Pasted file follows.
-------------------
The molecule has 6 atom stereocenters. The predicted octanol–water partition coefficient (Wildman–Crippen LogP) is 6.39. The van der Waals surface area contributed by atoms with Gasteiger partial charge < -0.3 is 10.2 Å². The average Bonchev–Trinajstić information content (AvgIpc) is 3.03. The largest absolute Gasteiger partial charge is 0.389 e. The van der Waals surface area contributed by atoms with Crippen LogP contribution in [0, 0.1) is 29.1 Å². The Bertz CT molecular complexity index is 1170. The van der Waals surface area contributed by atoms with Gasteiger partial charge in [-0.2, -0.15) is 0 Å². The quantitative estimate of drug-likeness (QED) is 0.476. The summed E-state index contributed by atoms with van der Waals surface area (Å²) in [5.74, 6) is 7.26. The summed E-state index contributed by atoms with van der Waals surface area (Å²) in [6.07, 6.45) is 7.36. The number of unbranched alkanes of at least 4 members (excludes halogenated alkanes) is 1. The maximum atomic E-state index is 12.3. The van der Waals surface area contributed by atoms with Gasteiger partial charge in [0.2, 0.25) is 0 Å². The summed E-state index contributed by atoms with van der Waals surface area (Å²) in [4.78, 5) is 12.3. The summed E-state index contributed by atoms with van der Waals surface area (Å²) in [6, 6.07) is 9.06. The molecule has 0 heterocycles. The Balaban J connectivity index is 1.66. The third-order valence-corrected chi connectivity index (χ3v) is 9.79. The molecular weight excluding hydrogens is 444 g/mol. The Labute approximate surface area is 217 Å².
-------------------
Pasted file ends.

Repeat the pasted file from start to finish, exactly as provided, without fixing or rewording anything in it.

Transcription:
The molecule has 6 atom stereocenters. The predicted octanol–water partition coefficient (Wildman–Crippen LogP) is 6.39. The van der Waals surface area contributed by atoms with Gasteiger partial charge < -0.3 is 10.2 Å². The average Bonchev–Trinajstić information content (AvgIpc) is 3.03. The largest absolute Gasteiger partial charge is 0.389 e. The van der Waals surface area contributed by atoms with Crippen LogP contribution in [0, 0.1) is 29.1 Å². The Bertz CT molecular complexity index is 1170. The van der Waals surface area contributed by atoms with Gasteiger partial charge in [-0.2, -0.15) is 0 Å². The quantitative estimate of drug-likeness (QED) is 0.476. The summed E-state index contributed by atoms with van der Waals surface area (Å²) in [5.74, 6) is 7.26. The summed E-state index contributed by atoms with van der Waals surface area (Å²) in [6.07, 6.45) is 7.36. The number of unbranched alkanes of at least 4 members (excludes halogenated alkanes) is 1. The maximum atomic E-state index is 12.3. The van der Waals surface area contributed by atoms with Gasteiger partial charge in [0.2, 0.25) is 0 Å². The summed E-state index contributed by atoms with van der Waals surface area (Å²) in [4.78, 5) is 12.3. The summed E-state index contributed by atoms with van der Waals surface area (Å²) in [6, 6.07) is 9.06. The molecule has 0 heterocycles. The Balaban J connectivity index is 1.66. The third-order valence-corrected chi connectivity index (χ3v) is 9.79. The molecular weight excluding hydrogens is 444 g/mol. The Labute approximate surface area is 217 Å².